Subtractive 3D printing, as the name suggests, is the act that removes material to create an end product. For older devices, this might have been the act to start with a larger block and work out the plan for how to remove it. While many modern printers now work on the additive process, it remains an integral part of larger projects. It also plays a part in smaller scale printing.
Instead of building layers of material to reach the final product, this process requires a larger spool that is slowly fed through. This is how the project is built. Although this can be slow for larger projects, it has revolutionized how some processes take place. However, the slower process can be quite cheap, with the energy cost being the defining element for many. This has led to changes in expectations for larger projects.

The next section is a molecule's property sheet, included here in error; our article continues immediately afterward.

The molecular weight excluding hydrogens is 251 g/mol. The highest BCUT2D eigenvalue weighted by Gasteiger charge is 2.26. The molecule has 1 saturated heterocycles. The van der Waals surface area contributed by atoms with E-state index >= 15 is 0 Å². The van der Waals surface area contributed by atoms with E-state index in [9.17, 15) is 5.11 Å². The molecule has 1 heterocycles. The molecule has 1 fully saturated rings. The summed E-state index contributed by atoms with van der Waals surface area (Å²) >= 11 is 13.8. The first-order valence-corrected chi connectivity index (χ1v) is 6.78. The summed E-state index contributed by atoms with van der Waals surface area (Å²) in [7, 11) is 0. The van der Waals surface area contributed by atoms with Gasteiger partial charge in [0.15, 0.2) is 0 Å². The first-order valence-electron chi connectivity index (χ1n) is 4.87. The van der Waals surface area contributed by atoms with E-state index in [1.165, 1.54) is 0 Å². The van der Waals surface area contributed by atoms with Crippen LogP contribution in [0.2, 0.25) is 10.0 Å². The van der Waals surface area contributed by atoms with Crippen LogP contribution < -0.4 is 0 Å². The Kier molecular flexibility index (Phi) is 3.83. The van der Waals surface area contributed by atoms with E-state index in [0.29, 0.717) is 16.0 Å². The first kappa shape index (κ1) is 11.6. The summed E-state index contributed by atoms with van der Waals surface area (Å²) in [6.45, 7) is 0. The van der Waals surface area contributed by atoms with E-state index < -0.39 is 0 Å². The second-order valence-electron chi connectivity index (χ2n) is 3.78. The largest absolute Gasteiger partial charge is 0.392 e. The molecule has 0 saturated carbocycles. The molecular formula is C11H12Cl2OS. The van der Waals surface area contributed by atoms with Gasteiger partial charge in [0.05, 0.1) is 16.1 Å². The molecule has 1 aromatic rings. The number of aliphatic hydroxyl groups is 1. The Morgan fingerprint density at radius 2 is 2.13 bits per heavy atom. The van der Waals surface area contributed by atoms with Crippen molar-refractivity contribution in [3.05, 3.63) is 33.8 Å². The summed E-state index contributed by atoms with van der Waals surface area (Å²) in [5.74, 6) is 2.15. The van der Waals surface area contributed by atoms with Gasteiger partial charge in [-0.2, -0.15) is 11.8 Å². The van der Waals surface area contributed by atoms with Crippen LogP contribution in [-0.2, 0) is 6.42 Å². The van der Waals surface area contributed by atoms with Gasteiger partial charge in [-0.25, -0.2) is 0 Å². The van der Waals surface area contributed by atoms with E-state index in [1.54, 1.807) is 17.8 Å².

Both will continue to be used throughout manufacturing process for various purposes. Finished products will often come out of a subtractive approach, whether it’s through 3D printers or more likely through CNC options. However, more complex parts or those that require weight reduction or intricate designs, are best suited for additive manufacturing. This is where 3D printed is truly shining, as speed isn’t always a factor.
If you are looking to profit from home-based manufacturing, it is worth researching both the process and whether it suits your needs better.